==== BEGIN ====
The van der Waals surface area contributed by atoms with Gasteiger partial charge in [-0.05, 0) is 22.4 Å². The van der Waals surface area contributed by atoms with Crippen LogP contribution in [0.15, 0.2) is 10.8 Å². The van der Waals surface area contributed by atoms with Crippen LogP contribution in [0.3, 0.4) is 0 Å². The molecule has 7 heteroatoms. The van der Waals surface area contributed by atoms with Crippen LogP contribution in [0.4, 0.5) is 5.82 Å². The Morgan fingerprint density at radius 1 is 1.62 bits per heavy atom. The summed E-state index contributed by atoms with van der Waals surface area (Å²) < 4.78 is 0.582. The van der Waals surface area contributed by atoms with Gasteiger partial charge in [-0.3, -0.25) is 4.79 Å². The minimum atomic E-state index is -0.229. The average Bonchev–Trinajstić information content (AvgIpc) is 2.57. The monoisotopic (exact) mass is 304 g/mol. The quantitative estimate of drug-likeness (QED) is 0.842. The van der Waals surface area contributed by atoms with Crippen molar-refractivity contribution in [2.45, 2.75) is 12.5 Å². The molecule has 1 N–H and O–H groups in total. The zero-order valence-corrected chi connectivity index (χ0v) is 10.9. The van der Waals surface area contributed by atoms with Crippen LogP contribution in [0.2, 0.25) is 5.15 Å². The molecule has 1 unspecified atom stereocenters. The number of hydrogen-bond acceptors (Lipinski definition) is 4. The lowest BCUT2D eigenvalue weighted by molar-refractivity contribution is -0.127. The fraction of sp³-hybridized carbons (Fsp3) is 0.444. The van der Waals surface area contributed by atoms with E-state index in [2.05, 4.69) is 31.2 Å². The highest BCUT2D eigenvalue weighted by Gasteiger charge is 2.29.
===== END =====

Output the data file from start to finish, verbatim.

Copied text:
The van der Waals surface area contributed by atoms with Gasteiger partial charge in [-0.05, 0) is 22.4 Å². The van der Waals surface area contributed by atoms with Crippen LogP contribution in [0.15, 0.2) is 10.8 Å². The van der Waals surface area contributed by atoms with Crippen LogP contribution in [0.3, 0.4) is 0 Å². The molecule has 7 heteroatoms. The van der Waals surface area contributed by atoms with Crippen LogP contribution in [0.4, 0.5) is 5.82 Å². The Morgan fingerprint density at radius 1 is 1.62 bits per heavy atom. The summed E-state index contributed by atoms with van der Waals surface area (Å²) < 4.78 is 0.582. The van der Waals surface area contributed by atoms with Gasteiger partial charge in [-0.3, -0.25) is 4.79 Å². The minimum atomic E-state index is -0.229. The average Bonchev–Trinajstić information content (AvgIpc) is 2.57. The monoisotopic (exact) mass is 304 g/mol. The quantitative estimate of drug-likeness (QED) is 0.842. The van der Waals surface area contributed by atoms with Crippen molar-refractivity contribution in [2.45, 2.75) is 12.5 Å². The molecule has 1 N–H and O–H groups in total. The zero-order valence-corrected chi connectivity index (χ0v) is 10.9. The van der Waals surface area contributed by atoms with Crippen LogP contribution in [0.2, 0.25) is 5.15 Å². The molecule has 1 unspecified atom stereocenters. The number of hydrogen-bond acceptors (Lipinski definition) is 4. The lowest BCUT2D eigenvalue weighted by molar-refractivity contribution is -0.127. The fraction of sp³-hybridized carbons (Fsp3) is 0.444. The van der Waals surface area contributed by atoms with E-state index in [2.05, 4.69) is 31.2 Å². The highest BCUT2D eigenvalue weighted by Gasteiger charge is 2.29.